How VS2015 Update 2 Improves .NET Native Code

| by Jeff Martin Follow 16 Followers on Apr 26, 2016. Estimated reading time: 1 minute |

Microsoft continues to put forth new features and capabilities into Visual Studio 2015.  The latest changes, designated Update 2, is no exception as it has been packed with several updates to the .NET Native compiler.  As you may recall, when .NET native is used as a compilation target, Windows apps (defined here as UWP apps targeting Windows 10) are compiled directly to native code rather than the default Intermediate Language (IL). There are several advantages to doing so, principally developers can continue to write apps in C# or Visual Basic while users benefit from faster execution times, shorter startup times, and less memory usage as compared to a traditional IL-based app.

As can be expected, compiling .NET to native code does have some drawbacks.  Microsoft has prepared a lengthy list for what they deem to be “behavioral changes” between .NET Native and regular Windows apps.  Detailing all of these differences is beyond the scope of this article, but the salient point is that one of these changes concerns reflections on generic types.  As Microsoft’s Stacey Haffner and Matthew Whilden of the .NET team write, “Dynamism is a challenge when compiling to native code, since all of the code must be known and compiled at compile-time.”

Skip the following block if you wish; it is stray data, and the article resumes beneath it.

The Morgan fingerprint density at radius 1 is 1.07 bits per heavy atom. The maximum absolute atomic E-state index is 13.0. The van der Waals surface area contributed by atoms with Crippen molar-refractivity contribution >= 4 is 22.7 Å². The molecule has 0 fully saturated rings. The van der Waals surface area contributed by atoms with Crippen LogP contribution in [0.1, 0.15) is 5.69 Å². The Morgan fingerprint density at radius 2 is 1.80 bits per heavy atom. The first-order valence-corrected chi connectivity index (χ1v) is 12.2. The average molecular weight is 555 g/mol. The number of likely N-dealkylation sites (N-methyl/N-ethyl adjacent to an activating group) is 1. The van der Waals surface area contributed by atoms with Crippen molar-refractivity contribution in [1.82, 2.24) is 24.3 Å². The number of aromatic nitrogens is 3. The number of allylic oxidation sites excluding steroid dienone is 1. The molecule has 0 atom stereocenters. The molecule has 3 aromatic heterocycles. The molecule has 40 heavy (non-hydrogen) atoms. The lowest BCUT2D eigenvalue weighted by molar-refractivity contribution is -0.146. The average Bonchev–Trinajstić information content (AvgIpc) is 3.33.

Because using static analysis to determine all of the generic instantiations is fairly complicated, the team is introducing Universal Shared Generics (UGS).  Now optimized code is generated where it is feasible to be represented by type specific code, and UGS is used when it is not.

Another big change that will benefit all developers targeting .NET Native is a switch in compiler backends used by the .NET Native project.  The new 1.3.1 release of the .NET Native tools now uses the “same whole program inlining engine” used by the Microsoft C++ compiler.  As time progresses the .NET team plans to utilize more of the optimizations the C++ compiler provides within the .NET Native project. 

To utilize these new compiler features, you will need to download the latest UWP App Development Tools (version 1.3.1 for Windows 10 SDK 10.0.10586) and the latest .NET Core UWP packages from NuGet.  Both of these should be installed on an instance of Visual Studio 2015 with Update 2 applied.

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